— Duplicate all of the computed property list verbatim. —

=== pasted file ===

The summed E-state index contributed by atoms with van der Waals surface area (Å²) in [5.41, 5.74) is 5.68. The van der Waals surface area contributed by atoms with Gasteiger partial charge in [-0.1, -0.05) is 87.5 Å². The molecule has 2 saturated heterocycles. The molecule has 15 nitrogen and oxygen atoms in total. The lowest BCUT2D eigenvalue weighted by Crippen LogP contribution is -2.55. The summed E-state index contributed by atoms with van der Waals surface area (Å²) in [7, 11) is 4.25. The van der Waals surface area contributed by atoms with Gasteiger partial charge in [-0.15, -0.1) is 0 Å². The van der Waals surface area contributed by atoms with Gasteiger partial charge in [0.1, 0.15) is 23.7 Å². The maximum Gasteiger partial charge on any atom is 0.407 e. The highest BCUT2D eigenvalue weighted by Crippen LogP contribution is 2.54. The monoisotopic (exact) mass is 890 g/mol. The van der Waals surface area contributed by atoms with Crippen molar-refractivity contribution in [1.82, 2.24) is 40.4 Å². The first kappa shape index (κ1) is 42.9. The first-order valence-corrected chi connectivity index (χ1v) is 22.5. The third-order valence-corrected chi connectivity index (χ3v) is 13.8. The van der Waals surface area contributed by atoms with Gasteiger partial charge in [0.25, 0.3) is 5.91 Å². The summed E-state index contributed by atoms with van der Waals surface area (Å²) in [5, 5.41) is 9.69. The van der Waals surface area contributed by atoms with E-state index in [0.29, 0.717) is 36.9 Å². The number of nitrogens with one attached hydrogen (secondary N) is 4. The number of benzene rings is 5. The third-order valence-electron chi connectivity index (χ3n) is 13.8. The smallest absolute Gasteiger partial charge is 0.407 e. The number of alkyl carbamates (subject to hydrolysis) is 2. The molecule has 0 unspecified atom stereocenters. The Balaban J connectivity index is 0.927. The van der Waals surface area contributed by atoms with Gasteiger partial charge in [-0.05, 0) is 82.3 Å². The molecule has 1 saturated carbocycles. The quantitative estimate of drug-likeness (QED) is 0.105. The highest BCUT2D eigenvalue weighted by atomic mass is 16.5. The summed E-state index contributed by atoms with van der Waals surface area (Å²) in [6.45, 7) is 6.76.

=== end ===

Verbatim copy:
The summed E-state index contributed by atoms with van der Waals surface area (Å²) in [5.41, 5.74) is 5.68. The van der Waals surface area contributed by atoms with Gasteiger partial charge in [-0.1, -0.05) is 87.5 Å². The molecule has 2 saturated heterocycles. The molecule has 15 nitrogen and oxygen atoms in total. The lowest BCUT2D eigenvalue weighted by Crippen LogP contribution is -2.55. The summed E-state index contributed by atoms with van der Waals surface area (Å²) in [7, 11) is 4.25. The van der Waals surface area contributed by atoms with Gasteiger partial charge in [-0.15, -0.1) is 0 Å². The van der Waals surface area contributed by atoms with Gasteiger partial charge in [0.1, 0.15) is 23.7 Å². The maximum Gasteiger partial charge on any atom is 0.407 e. The highest BCUT2D eigenvalue weighted by Crippen LogP contribution is 2.54. The monoisotopic (exact) mass is 890 g/mol. The van der Waals surface area contributed by atoms with Crippen molar-refractivity contribution in [1.82, 2.24) is 40.4 Å². The first kappa shape index (κ1) is 42.9. The first-order valence-corrected chi connectivity index (χ1v) is 22.5. The third-order valence-corrected chi connectivity index (χ3v) is 13.8. The van der Waals surface area contributed by atoms with Gasteiger partial charge in [0.25, 0.3) is 5.91 Å². The summed E-state index contributed by atoms with van der Waals surface area (Å²) in [5, 5.41) is 9.69. The van der Waals surface area contributed by atoms with E-state index in [0.29, 0.717) is 36.9 Å². The number of nitrogens with one attached hydrogen (secondary N) is 4. The number of benzene rings is 5. The third-order valence-electron chi connectivity index (χ3n) is 13.8. The smallest absolute Gasteiger partial charge is 0.407 e. The number of alkyl carbamates (subject to hydrolysis) is 2. The molecule has 0 unspecified atom stereocenters. The Balaban J connectivity index is 0.927. The van der Waals surface area contributed by atoms with Gasteiger partial charge in [-0.05, 0) is 82.3 Å². The molecule has 1 saturated carbocycles. The quantitative estimate of drug-likeness (QED) is 0.105. The highest BCUT2D eigenvalue weighted by atomic mass is 16.5. The summed E-state index contributed by atoms with van der Waals surface area (Å²) in [6.45, 7) is 6.76.